After several postponements, an Anchorage Superior Court judge decided Monday that Alexandra Ellis -- who pleaded guilty last year to striking and killing an Anchorage cyclist in 2014 -- would go to prison on May 2, allowing her to complete her semester of college.
Ellis, 18, was sentenced in August to a year in prison in the death of cyclist Jeff Dusenbury, whom she hit while driving intoxicated on July 19, 2014, according to a state sentencing memorandum in the case. She'd pleaded guilty in May to criminally negligent homicide and driving under the influence.
Dusenbury's family said after the hearing that it helped to hear what the court refers to as a "remand date," but given Ellis' initial date of incarceration was Oct. 8, they question the scheduling.
Dusenbury's daughter, Madisen Holder-Dusenbury, and Melissa Holder, her mother, said an emotional weight remains on the family until Ellis is behind bars, making amends.
Ellis, who was 17 when Dusenbury was killed, drove a friend home after throwing a party at her parents' house while they were away. While driving in reverse down a South Anchorage neighborhood road, she collided with Dusenbury, 51, who was riding his bicycle, according to the state's sentencing memorandum. Ellis then left the scene of the accident, it says.
The plea deal galvanized Dusenbury's broad circle of friends and colleagues -- and members of the general public -- to argue for harsher penalties in the case. Hundreds protested the deal during a "Justice for Jeff" rally shortly after the agreement was announced.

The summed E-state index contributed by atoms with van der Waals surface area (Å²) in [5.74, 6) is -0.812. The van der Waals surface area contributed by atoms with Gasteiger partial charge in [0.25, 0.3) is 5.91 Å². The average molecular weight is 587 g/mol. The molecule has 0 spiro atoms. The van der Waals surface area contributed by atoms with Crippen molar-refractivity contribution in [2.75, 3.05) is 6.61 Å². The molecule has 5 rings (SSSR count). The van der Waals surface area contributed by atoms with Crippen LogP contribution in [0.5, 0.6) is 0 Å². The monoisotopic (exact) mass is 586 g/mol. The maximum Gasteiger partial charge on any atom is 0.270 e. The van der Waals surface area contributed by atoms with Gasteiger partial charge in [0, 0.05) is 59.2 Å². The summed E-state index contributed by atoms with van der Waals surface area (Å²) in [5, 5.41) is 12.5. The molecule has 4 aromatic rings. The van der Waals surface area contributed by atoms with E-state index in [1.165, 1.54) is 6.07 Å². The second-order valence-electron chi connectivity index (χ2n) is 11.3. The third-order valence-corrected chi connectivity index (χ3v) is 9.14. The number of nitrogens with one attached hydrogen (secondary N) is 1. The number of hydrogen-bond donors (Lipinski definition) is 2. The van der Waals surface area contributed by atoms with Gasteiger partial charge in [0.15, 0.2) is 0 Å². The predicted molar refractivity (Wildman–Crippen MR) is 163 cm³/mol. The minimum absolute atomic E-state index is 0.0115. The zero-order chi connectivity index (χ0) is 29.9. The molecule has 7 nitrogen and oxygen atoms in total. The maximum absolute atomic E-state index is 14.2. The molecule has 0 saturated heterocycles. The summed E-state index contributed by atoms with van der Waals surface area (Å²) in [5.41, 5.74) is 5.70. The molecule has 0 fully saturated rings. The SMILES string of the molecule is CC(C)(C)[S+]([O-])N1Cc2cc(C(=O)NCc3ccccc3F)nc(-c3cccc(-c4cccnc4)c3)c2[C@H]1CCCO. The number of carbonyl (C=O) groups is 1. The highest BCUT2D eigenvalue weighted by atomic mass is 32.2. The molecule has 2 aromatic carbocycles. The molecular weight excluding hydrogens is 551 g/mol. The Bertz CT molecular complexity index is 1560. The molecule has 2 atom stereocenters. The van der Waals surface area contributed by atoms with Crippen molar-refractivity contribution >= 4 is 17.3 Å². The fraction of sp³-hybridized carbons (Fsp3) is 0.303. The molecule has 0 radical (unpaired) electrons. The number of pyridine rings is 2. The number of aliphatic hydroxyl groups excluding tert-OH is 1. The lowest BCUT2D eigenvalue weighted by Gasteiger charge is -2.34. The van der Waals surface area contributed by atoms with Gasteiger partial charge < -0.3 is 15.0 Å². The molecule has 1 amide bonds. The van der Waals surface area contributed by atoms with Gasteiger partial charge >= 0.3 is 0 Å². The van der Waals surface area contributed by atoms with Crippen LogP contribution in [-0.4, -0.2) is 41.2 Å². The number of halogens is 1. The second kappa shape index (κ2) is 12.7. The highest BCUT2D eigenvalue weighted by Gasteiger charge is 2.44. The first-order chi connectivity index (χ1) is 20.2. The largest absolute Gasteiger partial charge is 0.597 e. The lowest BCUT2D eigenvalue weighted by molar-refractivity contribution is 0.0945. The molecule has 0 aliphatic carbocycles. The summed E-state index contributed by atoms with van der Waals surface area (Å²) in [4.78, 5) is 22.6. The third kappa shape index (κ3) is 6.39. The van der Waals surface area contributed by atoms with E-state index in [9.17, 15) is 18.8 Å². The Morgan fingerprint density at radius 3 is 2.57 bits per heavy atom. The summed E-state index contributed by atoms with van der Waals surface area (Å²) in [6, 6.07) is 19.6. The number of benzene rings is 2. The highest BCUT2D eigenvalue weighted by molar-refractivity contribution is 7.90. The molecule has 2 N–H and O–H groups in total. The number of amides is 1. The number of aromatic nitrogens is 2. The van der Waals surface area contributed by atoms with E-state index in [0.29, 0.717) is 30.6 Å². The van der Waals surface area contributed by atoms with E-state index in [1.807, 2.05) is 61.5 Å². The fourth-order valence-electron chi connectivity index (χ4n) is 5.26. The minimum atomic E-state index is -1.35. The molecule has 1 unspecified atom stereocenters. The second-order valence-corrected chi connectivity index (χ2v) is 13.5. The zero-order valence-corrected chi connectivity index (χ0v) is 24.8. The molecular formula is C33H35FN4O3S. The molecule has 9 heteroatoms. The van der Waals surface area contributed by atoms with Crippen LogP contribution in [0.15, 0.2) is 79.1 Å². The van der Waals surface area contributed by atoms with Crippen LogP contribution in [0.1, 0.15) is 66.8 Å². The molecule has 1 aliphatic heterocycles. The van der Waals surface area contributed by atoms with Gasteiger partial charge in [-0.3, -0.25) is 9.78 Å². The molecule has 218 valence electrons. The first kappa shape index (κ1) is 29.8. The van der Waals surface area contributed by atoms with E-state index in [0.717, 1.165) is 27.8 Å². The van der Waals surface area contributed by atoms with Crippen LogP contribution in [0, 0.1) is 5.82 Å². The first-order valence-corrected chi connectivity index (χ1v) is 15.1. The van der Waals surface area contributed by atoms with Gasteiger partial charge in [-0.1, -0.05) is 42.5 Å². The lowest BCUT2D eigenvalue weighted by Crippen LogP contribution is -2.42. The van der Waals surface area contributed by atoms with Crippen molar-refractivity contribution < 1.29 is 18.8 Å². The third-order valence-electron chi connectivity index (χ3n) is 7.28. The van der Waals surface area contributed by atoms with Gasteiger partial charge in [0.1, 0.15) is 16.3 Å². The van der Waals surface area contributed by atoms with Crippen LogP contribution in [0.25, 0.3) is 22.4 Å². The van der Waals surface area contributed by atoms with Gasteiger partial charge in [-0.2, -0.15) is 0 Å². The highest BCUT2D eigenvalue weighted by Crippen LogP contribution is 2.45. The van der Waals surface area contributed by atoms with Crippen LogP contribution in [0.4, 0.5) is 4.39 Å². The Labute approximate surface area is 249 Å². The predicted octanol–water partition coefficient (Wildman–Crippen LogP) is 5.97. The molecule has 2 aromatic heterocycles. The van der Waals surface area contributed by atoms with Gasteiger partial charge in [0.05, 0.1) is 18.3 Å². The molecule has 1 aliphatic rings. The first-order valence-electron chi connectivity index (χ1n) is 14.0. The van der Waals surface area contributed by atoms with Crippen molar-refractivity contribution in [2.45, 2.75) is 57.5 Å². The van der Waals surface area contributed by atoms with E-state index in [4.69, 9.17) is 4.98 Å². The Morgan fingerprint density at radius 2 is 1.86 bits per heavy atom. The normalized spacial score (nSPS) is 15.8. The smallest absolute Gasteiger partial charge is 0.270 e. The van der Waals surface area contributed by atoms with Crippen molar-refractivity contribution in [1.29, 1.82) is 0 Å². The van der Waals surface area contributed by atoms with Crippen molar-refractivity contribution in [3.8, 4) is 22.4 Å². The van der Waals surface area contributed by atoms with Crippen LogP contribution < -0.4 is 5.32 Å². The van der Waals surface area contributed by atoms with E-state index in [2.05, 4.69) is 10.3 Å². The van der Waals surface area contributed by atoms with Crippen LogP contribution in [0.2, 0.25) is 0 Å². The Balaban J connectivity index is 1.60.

Anchorage Superior Court Judge William Morse presided over Monday's hearing, as he handled the arraignment of Ellis and her bail conditions. The new hearing focused on whether two treatment programs Ellis enrolled in would count toward her yearlong sentence.
Judge Morse said Ellis' first 24-day stint in a crisis intervention program wouldn't count toward her time served. He said he plans to issue a decision on a much longer stay at Arch Adolescent Residential Center, a drug treatment program, in one or two days.
Ellis participated in the latter program for more than 250 days. An Office of Victims' Rights attorney questioned whether a visit to the Alaska State Fair during the program followed the law regarding crediting time for treatment programs in lieu of jail time. The defense argued Ellis visited the fair for four hours with program counselors, under strict rules.
OVR attorney Trina Sears said the defense needed to prove Ellis was supervised during the trip. After being pushed on the question, Sears said the time Ellis spent in the program should not count toward her sentence if she broke the rules.
Ellis testified 15 program participants went to the fair, and the group was unaware of the plans until the day of. She wasn't allowed to speak to anyone not enrolled in the program, or allowed outside the sight of counselors. Breaking those rules would mean a drug test or immediate incarceration, she said.
Ellis said she had recreational activities on Saturdays and attended church on Sundays as part of Arch. She also left the facility twice with her parents, she said.
District Attorney Clint Campion said Ellis' departures with her parents raised concerns, but Morse noted a letter from the director of Arch stating Ellis never violated the program's rules.
Melissa Holder asked judge Morse to consider jailing Ellis sooner rather than later. She is in the process of moving out of state, and she has flown back to Alaska for two hearings, she said.
"It feels like she's not being held responsible," Holder said.
Defense attorney Kevin Fitzgerald told the judge there were multiple reasons to delay sending his client to prison, particularly her ongoing spring classes at the University of Alaska Anchorage. He agreed to a date of May 2, a day after the semester ends.
The parties said during that hearing that Ellis likely would have to serve about two to three months in prison if Morse ruled in the defense's favor.
Outside the courtroom, Dusenbury's family said they were extremely disappointed with the state's judicial system.
"It's shown that if you're privileged you can pretty much select if you do your (prison) time, or when you do your prison time," Melissa Holder said.